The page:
Saskatchewan teachers have rejected a second tentative contract with the government.
The proposed agreement included a total compensation increase of 7.3 per cent over four years, as well as a $700 pro-rated payment in the first year.
But 63 per cent of more than 13,000 teachers voted no to the proposed deal.
Colin Keess, president of the Saskatchewan Teachers' Federation, says teachers didn't believe the offer had sufficient resources or did enough to address their concerns.
"We are looking to try to resolve long-standing issues with our partners," Keess said in an interview Monday.
"The issues of the school year (and) school day are intensely important to teachers. Class composition and size, again, are intensely important issues for teachers."
Keess had said in a news release that the federation was concerned that the agreement, "which in our judgment was the best that could be reached at the bargaining table," was not acceptable to teachers.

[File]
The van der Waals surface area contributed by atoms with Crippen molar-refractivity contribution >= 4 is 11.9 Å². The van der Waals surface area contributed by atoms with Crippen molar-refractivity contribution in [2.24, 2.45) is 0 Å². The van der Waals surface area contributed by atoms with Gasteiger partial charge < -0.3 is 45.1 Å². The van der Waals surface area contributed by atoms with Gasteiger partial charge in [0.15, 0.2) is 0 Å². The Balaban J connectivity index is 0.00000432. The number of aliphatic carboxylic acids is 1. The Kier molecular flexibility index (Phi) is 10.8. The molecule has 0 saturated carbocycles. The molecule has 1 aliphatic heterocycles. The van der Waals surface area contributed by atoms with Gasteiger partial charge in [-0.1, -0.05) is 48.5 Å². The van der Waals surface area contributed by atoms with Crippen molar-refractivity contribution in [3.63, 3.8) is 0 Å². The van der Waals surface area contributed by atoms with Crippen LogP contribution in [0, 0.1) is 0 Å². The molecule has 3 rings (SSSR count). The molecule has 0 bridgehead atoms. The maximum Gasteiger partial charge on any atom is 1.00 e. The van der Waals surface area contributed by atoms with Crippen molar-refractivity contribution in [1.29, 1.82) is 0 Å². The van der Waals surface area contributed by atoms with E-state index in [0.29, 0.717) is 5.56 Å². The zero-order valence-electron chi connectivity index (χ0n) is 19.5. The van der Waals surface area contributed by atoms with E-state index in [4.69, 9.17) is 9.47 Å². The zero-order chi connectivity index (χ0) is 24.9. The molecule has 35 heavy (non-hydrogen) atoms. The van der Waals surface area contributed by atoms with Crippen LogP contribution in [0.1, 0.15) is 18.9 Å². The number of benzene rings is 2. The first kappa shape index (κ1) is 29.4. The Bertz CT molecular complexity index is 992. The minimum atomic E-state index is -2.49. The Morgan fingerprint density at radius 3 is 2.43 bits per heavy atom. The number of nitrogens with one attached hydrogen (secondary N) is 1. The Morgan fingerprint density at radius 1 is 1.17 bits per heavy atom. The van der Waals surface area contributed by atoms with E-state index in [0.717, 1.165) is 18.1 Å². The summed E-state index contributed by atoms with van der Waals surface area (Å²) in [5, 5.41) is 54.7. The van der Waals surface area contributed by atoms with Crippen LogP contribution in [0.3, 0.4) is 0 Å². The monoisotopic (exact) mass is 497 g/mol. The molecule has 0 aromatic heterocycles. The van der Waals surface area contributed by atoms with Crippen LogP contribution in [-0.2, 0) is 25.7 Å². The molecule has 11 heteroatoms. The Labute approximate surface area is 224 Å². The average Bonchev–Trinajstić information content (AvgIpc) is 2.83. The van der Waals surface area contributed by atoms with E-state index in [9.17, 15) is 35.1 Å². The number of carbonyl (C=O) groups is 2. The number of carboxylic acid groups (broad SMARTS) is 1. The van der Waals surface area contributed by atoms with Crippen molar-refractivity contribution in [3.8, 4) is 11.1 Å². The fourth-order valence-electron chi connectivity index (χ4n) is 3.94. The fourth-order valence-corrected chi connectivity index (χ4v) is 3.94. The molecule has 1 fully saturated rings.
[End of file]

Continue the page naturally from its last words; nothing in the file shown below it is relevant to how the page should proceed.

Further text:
The federation says it will now apply for conciliation.
The government bargaining committee says it's also disappointed, although committee spokeswoman Connie Bailey said she still hopes a deal can be reached.
"I always prefer to be optimistic and we'd always prefer a negotiated contract. But we both have to take some time to reflect on what we need to do to ensure that the next tentative agreement will be passed," she said.
The offer was comparable to the terms in other public sector agreements and kept Saskatchewan teachers competitive with other teachers in Western Canada, Bailey said.
Saskatchewan teachers have been without a contract since Aug. 31, 2013.
In British Columbia, a full-scale teachers strike appeared imminent Monday as their union and the government continued to clash despite three days of negotiations.